The Experience Rating Plan (Plan) modifies or adjusts an employer’s premium based on past loss experience. The concept is simple: a good claims history results in lower premiums, while a poor claims history results in higher premiums.
The program tailors the price of insurance and provides an incentive for safety. Several terms or slang words are used to describe the plan or part of it. Those terms are:
Does it Work?
Yes. Most studies (11 of 14) surveyed found that experience rating improves safety and health. The studies failing to detect the relationship were methodology weaker than the other studies. "Taken as a whole, the evidence is quite compelling: experience rating works."
Source: Workers Compensation Policy Review, May/June 2007, "An Overview of Workers Compensation" by John F. Burton, Jr.; page 14, last paragraph
Differences Among Employers
All states classify employers into categories for workers compensation insurance. Each classification has its own advisory rate. So, within a state, the same advisory rate applies to all employers who fall into a given class. For example, all jewelry stores in Indiana are grouped together under code 8013 and all machine shops are under code 3632. The advisory rate applied in each class is an average rate, and does not recognize any individual characteristics of that employer.
Therefore, the Plan recognizes differences among employers within the same business classification. Although the classification system subdivides employers according to product, process, operation, kind and character of business, etc. we recognize that employers can differ in a variety of ways: how the operation is performed, the manner in which the product is manufactured, and the implementation and operation of safety programs, to name a few. These factors will all affect the chance for an injury to occur. The Experience Rating Plan provides a measurable way to reflect these factors.
The Experience Rating Plan is mandatory in Indiana. To be eligible for experience rating, an Indiana employer must reach $2,750 in average annual subject premium or $5,500 in one year for policies in the experience period. Refer to the Experience Rating Plan Manual Rule 2-A, page R4.
The January 1, 2018 advisory rate filing updated the amounts. As of 07/01/18, the eligiblility amounts slightly increase to $2,750 average or $5,500 in one year. Here's a table summarizing the changes:
Average annual subject premium
One Year in experience period
Prior to 07/01/18
As of 07/01/18
The amounts prior to 07/01/18 were determined in the early 1980s, and confirmed in 2017. Item Filing E-1404, establishes a methodology to establish eligibility levels annually as part of the January 1 rate filing. The premium eligibility amounts are intended to be high enough so that at least one claim is expected in the three-year period used in experience rating.
Eligibility is based on premium (prior to experience rating, premium discount or schedule rating). The $5,500 eligibility is not the premium on the current policy. It is for any one year in the experience period. Consider the following example:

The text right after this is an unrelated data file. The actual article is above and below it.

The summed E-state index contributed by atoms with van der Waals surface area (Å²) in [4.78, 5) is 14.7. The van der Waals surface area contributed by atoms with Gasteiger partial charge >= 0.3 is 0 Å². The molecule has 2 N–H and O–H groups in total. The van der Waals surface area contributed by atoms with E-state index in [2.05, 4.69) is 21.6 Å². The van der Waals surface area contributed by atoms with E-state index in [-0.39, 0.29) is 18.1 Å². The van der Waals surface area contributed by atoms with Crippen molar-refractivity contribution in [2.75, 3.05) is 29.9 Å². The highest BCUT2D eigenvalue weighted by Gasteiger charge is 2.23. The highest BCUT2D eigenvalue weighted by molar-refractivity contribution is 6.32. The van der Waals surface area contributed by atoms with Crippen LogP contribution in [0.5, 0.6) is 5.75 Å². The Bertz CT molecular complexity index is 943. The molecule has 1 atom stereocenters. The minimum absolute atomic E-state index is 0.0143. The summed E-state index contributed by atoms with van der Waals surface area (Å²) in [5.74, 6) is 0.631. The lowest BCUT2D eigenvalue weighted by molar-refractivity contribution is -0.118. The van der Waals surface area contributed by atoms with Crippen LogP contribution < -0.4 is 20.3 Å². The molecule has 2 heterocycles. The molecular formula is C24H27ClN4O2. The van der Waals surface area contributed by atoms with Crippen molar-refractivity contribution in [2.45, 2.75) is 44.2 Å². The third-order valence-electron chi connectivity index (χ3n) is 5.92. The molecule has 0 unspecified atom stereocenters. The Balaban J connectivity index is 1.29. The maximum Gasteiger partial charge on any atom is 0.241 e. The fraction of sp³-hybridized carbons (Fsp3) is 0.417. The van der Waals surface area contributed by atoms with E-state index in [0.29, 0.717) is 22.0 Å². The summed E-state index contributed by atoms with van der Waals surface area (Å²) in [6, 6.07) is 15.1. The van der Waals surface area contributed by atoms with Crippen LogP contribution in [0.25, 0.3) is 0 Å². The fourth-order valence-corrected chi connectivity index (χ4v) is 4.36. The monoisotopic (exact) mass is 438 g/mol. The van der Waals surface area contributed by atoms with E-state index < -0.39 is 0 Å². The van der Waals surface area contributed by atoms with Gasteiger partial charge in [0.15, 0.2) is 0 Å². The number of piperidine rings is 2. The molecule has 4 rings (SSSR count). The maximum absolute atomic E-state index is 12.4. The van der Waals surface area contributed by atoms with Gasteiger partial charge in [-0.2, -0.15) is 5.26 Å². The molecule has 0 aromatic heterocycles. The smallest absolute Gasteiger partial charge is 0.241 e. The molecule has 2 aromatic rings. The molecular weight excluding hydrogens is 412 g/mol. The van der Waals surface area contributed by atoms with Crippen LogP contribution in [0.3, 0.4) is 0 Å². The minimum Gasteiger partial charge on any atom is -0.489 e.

01/01/19-20 - Premium prior to application of any modifications = $4500
01/01/18-19 - This premium is immaterial to the 2019 policy since it is not included in the experience period.
01/01/17-18 - Premium prior to application of any modifications = $5,600
01/01/16-17 - Premium prior to application of any modifications = $1,000
01/01/15-16 - Premium prior to application of any modifications = $900
The ICRB would produce an experience modification for the 01/01/19-20 policy, because the subject premium was at least $5,500 in one year of the experience period (the 01/01/17-18 policy).
The Plan basically uses three years of an employer's past policy experience (payroll and losses). For instance, an experience rating effective 01/01/2019 would normally contain these policy years:
For more information, check out the Experience Period document.
The Plan uses a formula to arrive at a bottom line factor (mod) that is multiplied by the class code premium which "modifies" the premium. A factor of 1.10 means the employer pays an additional 10% in premium. A factor of 0.90 means the employer pays 10% less in premium.
Expected Versus Actual
The experience rating formula compares actual losses against expected losses. Expected losses are calculated based on the employer's classification codes and size of payroll. If an employer's actual losses are better than expected, then it earns a discount or credit on its premium (mod factor less than 1.00). Conversely, if an employer's actual losses are worse than expected, then it earns a surcharge or debit on its premium (mod factor greater than 1.00).
Reserve amounts for open claims are treated as actual losses, so reserves directly impact the modification factor. If claims are still open for any of these years, then the carrier estimates the ultimate cost of the claim (reserve) and reports that amount to us, with updates once a year. An important point to notice is that a claim that is four years old could still affect the current rating.
Using Mod as Qualifier to Bid on Construction Projects
The construction industry often uses the experience rating modification (commonly referred to as “EMR” in the construction trades) as a metric for safety prequalification programs. The ICRB issued a “white paper” in July 2011 discussing the issues related to this use, titled “EMR as Qualifier to Bid on Construction Projects.”
The paper builds a convincing case for how the use of the experience rating mod can lead to an inaccurate picture of any particular company’s safety performance. A question still to be answered is what is a good alternative predictive indicator if the mod is not used.
Zywave has an online article written in 2014 titled "Is paying small work comp claims out of pocket ever a good idea?